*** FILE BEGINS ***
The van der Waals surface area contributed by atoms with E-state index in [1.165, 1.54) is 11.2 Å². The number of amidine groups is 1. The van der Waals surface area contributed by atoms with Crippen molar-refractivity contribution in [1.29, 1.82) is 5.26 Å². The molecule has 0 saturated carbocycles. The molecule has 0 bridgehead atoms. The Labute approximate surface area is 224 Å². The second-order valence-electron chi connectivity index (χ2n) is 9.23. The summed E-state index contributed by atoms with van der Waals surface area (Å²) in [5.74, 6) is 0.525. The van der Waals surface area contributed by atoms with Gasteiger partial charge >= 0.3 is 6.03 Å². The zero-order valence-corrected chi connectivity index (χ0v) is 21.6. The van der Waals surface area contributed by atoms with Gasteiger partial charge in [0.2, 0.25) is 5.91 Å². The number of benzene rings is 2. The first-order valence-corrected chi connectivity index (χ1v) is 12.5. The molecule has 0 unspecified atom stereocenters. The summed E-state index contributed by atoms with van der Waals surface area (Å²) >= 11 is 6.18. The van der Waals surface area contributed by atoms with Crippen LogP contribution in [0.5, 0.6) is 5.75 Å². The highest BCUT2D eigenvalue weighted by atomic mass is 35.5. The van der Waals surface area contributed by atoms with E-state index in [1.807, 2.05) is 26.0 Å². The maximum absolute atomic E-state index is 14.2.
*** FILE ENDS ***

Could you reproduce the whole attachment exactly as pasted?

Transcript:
The van der Waals surface area contributed by atoms with E-state index in [1.165, 1.54) is 11.2 Å². The number of amidine groups is 1. The van der Waals surface area contributed by atoms with Crippen molar-refractivity contribution in [1.29, 1.82) is 5.26 Å². The molecule has 0 saturated carbocycles. The molecule has 0 bridgehead atoms. The Labute approximate surface area is 224 Å². The second-order valence-electron chi connectivity index (χ2n) is 9.23. The summed E-state index contributed by atoms with van der Waals surface area (Å²) in [5.74, 6) is 0.525. The van der Waals surface area contributed by atoms with Gasteiger partial charge >= 0.3 is 6.03 Å². The zero-order valence-corrected chi connectivity index (χ0v) is 21.6. The van der Waals surface area contributed by atoms with Gasteiger partial charge in [0.2, 0.25) is 5.91 Å². The number of benzene rings is 2. The first-order valence-corrected chi connectivity index (χ1v) is 12.5. The molecule has 0 unspecified atom stereocenters. The summed E-state index contributed by atoms with van der Waals surface area (Å²) >= 11 is 6.18. The van der Waals surface area contributed by atoms with Crippen LogP contribution in [0.5, 0.6) is 5.75 Å². The highest BCUT2D eigenvalue weighted by atomic mass is 35.5. The van der Waals surface area contributed by atoms with E-state index in [1.807, 2.05) is 26.0 Å². The maximum absolute atomic E-state index is 14.2.